Montana Lawmakers Loosen Taproom Restriction

Austin Ray

THE GIST
Montana lawmakers have passed a bill to free up another lane for brewer growth. Having cleared its final legislative hurdle en route to the governor’s desk on Thursday, HB 541 will enable the state’s breweries to produce up to 60,000 barrels per year while still operating a taproom. To date, brewers with taprooms have been limited to producing 10,000 barrels annually. (Brewers were always able to exceed the production cap, but on the condition that they had to shut down their taprooms, an important profit engine for many businesses.)

WHY IT MATTERS
Montana brewers have been fighting for a good while for this change, but have repeatedly run into roadblocks set up for various reasons by various industry stakeholders.

In 2015, the state’s distribution lobby stood in the brewing industry’s way, but not for the typical reasons we’ve come to expect in cases like these. Rather, wholesalers were fine with the lifted cap (the proposal was for 60,000 barrels then, too), but were opposed to a provision that would’ve enabled brewers to acquire liquor licenses. This time around, the state’s bars and restaurants took issue with the push for reform, but ultimately withdrew their opposition when lawmakers added language to limit the number of taprooms breweries could operate to three. So now that the state’s beer industry has finally pushed a taproom production cap bill through, the state’s brewers guild is calling it “the most important legislation we’ve seen for Montana’s craft brewing industry in 18 years.”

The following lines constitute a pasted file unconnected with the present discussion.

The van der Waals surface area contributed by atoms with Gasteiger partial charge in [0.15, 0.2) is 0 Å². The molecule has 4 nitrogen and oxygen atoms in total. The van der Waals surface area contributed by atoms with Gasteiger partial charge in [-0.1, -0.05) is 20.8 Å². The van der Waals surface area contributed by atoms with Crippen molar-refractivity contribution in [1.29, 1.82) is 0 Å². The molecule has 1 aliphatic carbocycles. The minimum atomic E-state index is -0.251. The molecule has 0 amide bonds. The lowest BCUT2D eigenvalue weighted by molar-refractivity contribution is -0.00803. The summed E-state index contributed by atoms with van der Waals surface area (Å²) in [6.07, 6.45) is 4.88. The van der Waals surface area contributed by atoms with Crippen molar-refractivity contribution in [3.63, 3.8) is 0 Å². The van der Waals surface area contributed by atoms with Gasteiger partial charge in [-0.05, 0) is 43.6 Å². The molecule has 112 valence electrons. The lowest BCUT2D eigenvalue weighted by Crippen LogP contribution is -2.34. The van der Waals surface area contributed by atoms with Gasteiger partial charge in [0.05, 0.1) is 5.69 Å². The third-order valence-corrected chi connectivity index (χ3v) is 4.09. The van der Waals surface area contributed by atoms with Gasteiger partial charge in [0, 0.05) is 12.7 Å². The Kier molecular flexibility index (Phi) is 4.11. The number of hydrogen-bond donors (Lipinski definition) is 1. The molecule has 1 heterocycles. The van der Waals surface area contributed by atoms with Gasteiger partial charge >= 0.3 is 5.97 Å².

“The Legislature has signaled a green light for Montana breweries to grow, giving breweries the confidence to make investments to expand their production,” says Matt Leow, executive director of the Montana’s Brewers Association, in a press statement. “That means more jobs, increased demand for Montana-grown barley and greater access to Montana beer.”

Beyond affording smaller brewers the chance to grow, the bill enables the state’s larger breweries to now add a taproom, should they choose to do so. This could prove hugely profitable for the state’s established breweries. As Neal Leathers, co-founder of Missoula’s Big Sky Brewing, put it in 2015: “If we’re selling a keg of beer to our wholesalers for $80 or if we sell it at $4 a pint, it doesn’t take a whole lot of math [to figure out how much more money we’d make].”

This wasn’t the only beer bill up for debate this session in Montana, however. There was also the so-called “road beer” bill, which sought to make it again legal for a car passenger to possess an open container. The House missed the deadline for general bill transmittal on that one in March.

—Dave Eisenberg

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Montana Brewers Get Green Light For Growth [Montana Brewers Association]